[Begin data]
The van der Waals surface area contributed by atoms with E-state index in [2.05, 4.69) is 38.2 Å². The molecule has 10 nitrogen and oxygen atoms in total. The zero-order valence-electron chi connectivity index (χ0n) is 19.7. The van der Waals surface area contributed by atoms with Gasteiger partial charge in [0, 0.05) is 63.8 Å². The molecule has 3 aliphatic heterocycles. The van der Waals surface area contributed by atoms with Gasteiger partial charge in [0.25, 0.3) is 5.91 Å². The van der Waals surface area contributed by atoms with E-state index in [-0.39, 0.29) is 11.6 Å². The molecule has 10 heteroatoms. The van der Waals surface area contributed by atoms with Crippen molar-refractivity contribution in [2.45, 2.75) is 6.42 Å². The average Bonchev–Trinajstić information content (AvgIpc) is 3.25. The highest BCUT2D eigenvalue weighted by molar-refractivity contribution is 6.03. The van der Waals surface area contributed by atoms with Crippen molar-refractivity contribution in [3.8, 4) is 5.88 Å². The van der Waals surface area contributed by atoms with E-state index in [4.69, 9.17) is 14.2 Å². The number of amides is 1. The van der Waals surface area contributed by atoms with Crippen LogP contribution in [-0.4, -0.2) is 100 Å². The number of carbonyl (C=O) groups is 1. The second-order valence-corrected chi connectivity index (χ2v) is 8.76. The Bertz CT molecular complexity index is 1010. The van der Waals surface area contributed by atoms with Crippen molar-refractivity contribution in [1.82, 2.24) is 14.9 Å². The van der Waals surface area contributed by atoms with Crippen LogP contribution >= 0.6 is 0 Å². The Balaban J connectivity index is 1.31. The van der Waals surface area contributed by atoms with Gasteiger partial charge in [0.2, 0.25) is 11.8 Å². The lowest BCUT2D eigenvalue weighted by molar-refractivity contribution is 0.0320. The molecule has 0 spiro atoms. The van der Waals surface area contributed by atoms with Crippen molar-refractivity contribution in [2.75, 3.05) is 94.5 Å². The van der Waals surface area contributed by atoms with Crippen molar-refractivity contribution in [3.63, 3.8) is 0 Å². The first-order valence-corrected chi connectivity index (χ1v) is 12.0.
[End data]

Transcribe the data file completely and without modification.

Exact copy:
The van der Waals surface area contributed by atoms with E-state index in [2.05, 4.69) is 38.2 Å². The molecule has 10 nitrogen and oxygen atoms in total. The zero-order valence-electron chi connectivity index (χ0n) is 19.7. The van der Waals surface area contributed by atoms with Gasteiger partial charge in [0, 0.05) is 63.8 Å². The molecule has 3 aliphatic heterocycles. The van der Waals surface area contributed by atoms with Gasteiger partial charge in [0.25, 0.3) is 5.91 Å². The van der Waals surface area contributed by atoms with E-state index in [-0.39, 0.29) is 11.6 Å². The molecule has 10 heteroatoms. The van der Waals surface area contributed by atoms with Crippen molar-refractivity contribution in [2.45, 2.75) is 6.42 Å². The average Bonchev–Trinajstić information content (AvgIpc) is 3.25. The highest BCUT2D eigenvalue weighted by molar-refractivity contribution is 6.03. The van der Waals surface area contributed by atoms with Crippen molar-refractivity contribution in [3.8, 4) is 5.88 Å². The van der Waals surface area contributed by atoms with E-state index in [4.69, 9.17) is 14.2 Å². The number of amides is 1. The van der Waals surface area contributed by atoms with Crippen LogP contribution in [-0.4, -0.2) is 100 Å². The number of carbonyl (C=O) groups is 1. The second-order valence-corrected chi connectivity index (χ2v) is 8.76. The Bertz CT molecular complexity index is 1010. The van der Waals surface area contributed by atoms with Crippen molar-refractivity contribution in [1.82, 2.24) is 14.9 Å². The van der Waals surface area contributed by atoms with Crippen LogP contribution >= 0.6 is 0 Å². The Balaban J connectivity index is 1.31. The van der Waals surface area contributed by atoms with Gasteiger partial charge in [0.2, 0.25) is 11.8 Å². The lowest BCUT2D eigenvalue weighted by molar-refractivity contribution is 0.0320. The molecule has 0 spiro atoms. The van der Waals surface area contributed by atoms with Crippen molar-refractivity contribution in [2.75, 3.05) is 94.5 Å². The van der Waals surface area contributed by atoms with Crippen molar-refractivity contribution in [3.63, 3.8) is 0 Å². The first-order valence-corrected chi connectivity index (χ1v) is 12.0.